Since we were doing a reboot of canon, I wanted to make sure that everything I drew from was actually there, in canon form. I really wanted this story to be pure canon, so I actually tried not to read up on what had happened in the Legends universe. As you say, it’s obvious that the goal was to bring in some of that Legends “feel” to Vos. Many readers had expressed concern that Vos was sort of a “surfer dude” in TCW, but let’s remember, that was only one episode. And while that playful aspect is certainly a key part of his personality in Dark Disciple, it was clear to me as I read the scripts that the goal was to take him to some very dark places.
The initial flirtations between Ventress and Vos are similar to that of Han and Leia, yet their relationship really takes on its own warped identity. How did you approach this relationship when you were filling in the nuances that were obviously absent in the original TV scripts?
I was so fortunate to be tapped for this project as it really played to my strengths: character, dialogue, and that whole “what makes good people go bad” thing that, along with the “triumph of the human spirit,” is a theme I am constantly wanting to explore. I watched and rewatched the Ventress episodes till I knew her very deeply–I could “see” all her reactions, hear her gravelly but silky voice, and anticipate her body language. With Vos, I watched “Hunt for Ziro” and also paid close attention to the animatics of the first four episodes I was given. I felt they really had chemistry and it was easy to sort of fall in step beside them.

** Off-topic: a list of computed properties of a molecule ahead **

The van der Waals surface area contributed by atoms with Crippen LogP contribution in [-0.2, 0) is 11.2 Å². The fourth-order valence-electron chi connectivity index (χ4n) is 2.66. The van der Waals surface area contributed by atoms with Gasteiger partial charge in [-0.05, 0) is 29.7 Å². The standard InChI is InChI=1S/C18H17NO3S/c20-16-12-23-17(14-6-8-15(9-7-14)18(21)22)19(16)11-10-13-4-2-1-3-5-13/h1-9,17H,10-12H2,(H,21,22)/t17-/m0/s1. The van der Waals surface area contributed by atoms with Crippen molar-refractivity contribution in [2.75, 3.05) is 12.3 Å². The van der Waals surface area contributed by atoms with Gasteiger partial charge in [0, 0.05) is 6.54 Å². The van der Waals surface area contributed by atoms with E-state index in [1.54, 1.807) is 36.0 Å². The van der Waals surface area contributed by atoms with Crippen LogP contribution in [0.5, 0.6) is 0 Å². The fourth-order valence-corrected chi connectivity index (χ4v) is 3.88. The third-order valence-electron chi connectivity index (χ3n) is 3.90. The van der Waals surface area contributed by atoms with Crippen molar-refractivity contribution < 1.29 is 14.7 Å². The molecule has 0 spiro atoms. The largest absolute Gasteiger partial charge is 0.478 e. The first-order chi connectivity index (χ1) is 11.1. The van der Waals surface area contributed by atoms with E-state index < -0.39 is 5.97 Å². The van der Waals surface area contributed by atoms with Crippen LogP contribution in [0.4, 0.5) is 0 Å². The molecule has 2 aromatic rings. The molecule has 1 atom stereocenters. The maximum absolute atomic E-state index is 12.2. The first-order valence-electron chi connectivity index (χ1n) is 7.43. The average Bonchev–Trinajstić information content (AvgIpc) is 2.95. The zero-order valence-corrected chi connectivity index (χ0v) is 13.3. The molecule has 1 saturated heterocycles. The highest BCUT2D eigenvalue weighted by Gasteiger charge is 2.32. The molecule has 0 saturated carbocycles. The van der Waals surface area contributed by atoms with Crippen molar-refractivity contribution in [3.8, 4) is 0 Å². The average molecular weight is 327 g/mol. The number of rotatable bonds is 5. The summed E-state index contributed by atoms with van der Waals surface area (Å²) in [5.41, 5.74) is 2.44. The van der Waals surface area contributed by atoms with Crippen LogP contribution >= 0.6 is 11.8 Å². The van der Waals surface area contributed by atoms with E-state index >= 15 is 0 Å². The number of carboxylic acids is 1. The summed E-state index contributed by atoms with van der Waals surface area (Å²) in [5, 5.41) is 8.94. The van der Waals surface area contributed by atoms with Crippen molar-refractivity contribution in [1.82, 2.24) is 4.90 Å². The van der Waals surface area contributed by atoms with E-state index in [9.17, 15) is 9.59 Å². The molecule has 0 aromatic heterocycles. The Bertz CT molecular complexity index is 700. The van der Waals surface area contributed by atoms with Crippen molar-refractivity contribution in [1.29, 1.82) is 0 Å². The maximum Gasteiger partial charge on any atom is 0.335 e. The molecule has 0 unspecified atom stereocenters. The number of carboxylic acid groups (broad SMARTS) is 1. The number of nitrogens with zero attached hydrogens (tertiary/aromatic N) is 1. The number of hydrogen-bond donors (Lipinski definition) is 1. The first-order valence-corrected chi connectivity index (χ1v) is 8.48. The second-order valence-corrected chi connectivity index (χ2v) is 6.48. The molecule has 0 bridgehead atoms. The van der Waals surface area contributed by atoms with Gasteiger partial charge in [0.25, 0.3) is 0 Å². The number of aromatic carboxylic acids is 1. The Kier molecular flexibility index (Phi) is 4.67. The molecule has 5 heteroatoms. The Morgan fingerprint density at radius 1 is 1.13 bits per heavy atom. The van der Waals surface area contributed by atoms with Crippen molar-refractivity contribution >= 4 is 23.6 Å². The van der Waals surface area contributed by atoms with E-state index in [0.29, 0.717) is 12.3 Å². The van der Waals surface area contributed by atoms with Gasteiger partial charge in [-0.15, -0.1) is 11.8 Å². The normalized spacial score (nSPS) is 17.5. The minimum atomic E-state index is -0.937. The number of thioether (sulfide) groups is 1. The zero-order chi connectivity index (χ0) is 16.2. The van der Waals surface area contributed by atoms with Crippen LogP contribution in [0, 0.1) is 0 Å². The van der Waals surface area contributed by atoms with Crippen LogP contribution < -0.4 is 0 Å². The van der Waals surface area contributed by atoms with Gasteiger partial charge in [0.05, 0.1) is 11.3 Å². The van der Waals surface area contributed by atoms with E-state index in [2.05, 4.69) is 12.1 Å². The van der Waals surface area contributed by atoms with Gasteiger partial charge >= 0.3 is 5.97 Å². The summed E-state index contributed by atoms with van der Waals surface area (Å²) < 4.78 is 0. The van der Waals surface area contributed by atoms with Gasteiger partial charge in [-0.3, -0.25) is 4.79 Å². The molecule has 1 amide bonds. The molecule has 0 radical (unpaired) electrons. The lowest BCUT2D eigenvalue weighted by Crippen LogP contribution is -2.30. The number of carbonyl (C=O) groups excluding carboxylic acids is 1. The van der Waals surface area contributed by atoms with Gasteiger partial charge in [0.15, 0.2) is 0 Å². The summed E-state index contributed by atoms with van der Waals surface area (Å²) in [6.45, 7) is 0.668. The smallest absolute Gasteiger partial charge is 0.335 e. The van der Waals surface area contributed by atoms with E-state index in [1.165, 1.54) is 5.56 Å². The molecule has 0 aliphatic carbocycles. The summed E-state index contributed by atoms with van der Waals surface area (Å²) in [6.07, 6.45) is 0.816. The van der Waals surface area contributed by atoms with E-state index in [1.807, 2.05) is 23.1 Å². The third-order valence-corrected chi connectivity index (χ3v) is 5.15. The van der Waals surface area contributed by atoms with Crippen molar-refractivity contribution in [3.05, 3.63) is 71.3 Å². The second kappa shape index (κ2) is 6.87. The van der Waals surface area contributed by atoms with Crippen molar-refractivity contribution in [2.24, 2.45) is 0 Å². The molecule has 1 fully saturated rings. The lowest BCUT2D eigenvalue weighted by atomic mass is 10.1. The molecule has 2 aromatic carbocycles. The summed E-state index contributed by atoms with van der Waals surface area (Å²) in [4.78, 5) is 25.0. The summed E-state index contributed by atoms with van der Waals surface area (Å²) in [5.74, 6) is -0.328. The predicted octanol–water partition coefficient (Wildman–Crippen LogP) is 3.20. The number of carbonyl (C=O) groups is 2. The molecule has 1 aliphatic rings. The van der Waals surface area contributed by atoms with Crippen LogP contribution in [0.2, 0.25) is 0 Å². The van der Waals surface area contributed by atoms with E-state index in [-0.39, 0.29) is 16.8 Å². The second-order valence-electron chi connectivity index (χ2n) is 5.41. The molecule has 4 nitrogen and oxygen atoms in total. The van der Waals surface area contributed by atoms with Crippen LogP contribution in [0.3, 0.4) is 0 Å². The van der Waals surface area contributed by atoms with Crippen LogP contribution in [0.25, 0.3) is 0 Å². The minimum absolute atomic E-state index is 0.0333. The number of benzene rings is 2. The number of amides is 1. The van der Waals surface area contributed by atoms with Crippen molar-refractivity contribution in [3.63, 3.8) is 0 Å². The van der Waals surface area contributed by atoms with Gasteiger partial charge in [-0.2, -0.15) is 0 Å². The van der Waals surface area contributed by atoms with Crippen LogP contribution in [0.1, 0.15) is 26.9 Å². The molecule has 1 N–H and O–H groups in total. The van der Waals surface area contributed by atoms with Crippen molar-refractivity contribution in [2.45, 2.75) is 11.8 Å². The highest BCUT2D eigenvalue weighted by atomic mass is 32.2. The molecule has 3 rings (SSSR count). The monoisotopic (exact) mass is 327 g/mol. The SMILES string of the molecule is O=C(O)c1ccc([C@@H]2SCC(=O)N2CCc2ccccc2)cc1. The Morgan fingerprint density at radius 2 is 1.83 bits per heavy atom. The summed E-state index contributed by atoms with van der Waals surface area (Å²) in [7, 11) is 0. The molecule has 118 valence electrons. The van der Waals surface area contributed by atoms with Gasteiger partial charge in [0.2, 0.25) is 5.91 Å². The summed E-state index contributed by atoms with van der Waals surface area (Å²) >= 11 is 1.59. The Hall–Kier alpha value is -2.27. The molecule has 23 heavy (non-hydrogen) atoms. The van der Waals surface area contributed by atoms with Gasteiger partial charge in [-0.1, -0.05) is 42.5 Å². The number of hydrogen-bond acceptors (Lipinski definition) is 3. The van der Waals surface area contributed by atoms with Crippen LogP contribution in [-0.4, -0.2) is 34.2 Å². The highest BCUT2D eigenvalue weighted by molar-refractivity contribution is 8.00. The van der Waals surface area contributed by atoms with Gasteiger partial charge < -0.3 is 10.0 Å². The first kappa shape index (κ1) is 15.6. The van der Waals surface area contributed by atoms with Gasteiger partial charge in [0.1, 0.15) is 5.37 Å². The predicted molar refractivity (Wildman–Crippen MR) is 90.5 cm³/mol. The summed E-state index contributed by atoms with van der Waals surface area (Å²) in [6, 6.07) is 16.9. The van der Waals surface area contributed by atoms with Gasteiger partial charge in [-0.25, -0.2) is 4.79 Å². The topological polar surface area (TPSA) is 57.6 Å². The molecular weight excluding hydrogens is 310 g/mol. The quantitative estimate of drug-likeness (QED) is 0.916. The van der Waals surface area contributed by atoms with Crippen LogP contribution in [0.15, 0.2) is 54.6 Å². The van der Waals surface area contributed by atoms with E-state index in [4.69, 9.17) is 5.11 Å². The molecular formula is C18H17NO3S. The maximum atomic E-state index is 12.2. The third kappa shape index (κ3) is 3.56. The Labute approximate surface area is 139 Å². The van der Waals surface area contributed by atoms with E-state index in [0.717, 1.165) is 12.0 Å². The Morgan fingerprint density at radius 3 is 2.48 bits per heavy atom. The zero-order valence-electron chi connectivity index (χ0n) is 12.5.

There are certain changes to characters that happen in this novel. If this would have been adapted as part of the television show, would thee changes have been the new status quo for a period of time? Did you condense a story arc that was broken up over the course of a season or two with “Dark Disciple”?
There were indications of time passing between certain episodes, so I am fairly certain this was intended to be a long-playing arc that interspersed with other storylines.
Are there any canon subjects in the Star Wars universe you’d like to take on in the future with Dark Disciple ready for release?
I had a dream come true when I met Mark Hamill at Celebration. I had the chance to tell him I had been 13 in 1977 and grew up to write SWs books, and that his performance in the trilogy truly changed my life and set me on my path. He asked if I were still writing, obviously addressing the new canon. I was delighted to reply “yes,” So honestly? Anything to do with Luke Skywalker makes me go back to the summer of ’77 and would make me outrageously happy and humbled.